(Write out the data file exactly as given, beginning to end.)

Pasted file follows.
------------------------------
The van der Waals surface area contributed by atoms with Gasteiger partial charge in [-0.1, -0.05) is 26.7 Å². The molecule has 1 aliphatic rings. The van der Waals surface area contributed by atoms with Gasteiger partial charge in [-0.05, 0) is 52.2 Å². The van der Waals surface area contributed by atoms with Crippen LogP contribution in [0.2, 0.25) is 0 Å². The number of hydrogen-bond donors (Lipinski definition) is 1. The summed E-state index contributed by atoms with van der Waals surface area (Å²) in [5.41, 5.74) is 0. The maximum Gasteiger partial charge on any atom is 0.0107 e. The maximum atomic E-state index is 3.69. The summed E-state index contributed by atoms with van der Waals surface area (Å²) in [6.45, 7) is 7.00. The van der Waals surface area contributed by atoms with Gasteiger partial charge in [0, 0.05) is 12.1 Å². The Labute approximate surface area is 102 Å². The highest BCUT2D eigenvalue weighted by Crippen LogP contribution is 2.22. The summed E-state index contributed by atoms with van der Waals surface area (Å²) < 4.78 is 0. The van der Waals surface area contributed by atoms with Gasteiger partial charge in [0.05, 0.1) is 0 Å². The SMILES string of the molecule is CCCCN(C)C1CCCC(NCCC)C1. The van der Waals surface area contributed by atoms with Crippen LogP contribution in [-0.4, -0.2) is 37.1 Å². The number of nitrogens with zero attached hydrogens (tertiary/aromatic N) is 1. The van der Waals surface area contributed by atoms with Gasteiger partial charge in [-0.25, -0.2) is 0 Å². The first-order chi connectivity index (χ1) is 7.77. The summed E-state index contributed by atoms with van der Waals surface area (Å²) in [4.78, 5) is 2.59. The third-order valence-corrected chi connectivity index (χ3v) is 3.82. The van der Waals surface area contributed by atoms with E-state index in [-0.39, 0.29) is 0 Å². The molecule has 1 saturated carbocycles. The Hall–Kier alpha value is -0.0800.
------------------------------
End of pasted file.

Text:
The van der Waals surface area contributed by atoms with Gasteiger partial charge in [-0.1, -0.05) is 26.7 Å². The molecule has 1 aliphatic rings. The van der Waals surface area contributed by atoms with Gasteiger partial charge in [-0.05, 0) is 52.2 Å². The van der Waals surface area contributed by atoms with Crippen LogP contribution in [0.2, 0.25) is 0 Å². The number of hydrogen-bond donors (Lipinski definition) is 1. The summed E-state index contributed by atoms with van der Waals surface area (Å²) in [5.41, 5.74) is 0. The maximum Gasteiger partial charge on any atom is 0.0107 e. The maximum atomic E-state index is 3.69. The summed E-state index contributed by atoms with van der Waals surface area (Å²) in [6.45, 7) is 7.00. The van der Waals surface area contributed by atoms with Gasteiger partial charge in [0, 0.05) is 12.1 Å². The Labute approximate surface area is 102 Å². The highest BCUT2D eigenvalue weighted by Crippen LogP contribution is 2.22. The summed E-state index contributed by atoms with van der Waals surface area (Å²) < 4.78 is 0. The van der Waals surface area contributed by atoms with Gasteiger partial charge in [0.05, 0.1) is 0 Å². The SMILES string of the molecule is CCCCN(C)C1CCCC(NCCC)C1. The van der Waals surface area contributed by atoms with Crippen LogP contribution in [-0.4, -0.2) is 37.1 Å². The number of nitrogens with zero attached hydrogens (tertiary/aromatic N) is 1. The van der Waals surface area contributed by atoms with Gasteiger partial charge in [-0.25, -0.2) is 0 Å². The first-order chi connectivity index (χ1) is 7.77. The summed E-state index contributed by atoms with van der Waals surface area (Å²) in [4.78, 5) is 2.59. The third-order valence-corrected chi connectivity index (χ3v) is 3.82. The van der Waals surface area contributed by atoms with E-state index in [-0.39, 0.29) is 0 Å². The molecule has 1 saturated carbocycles. The Hall–Kier alpha value is -0.0800.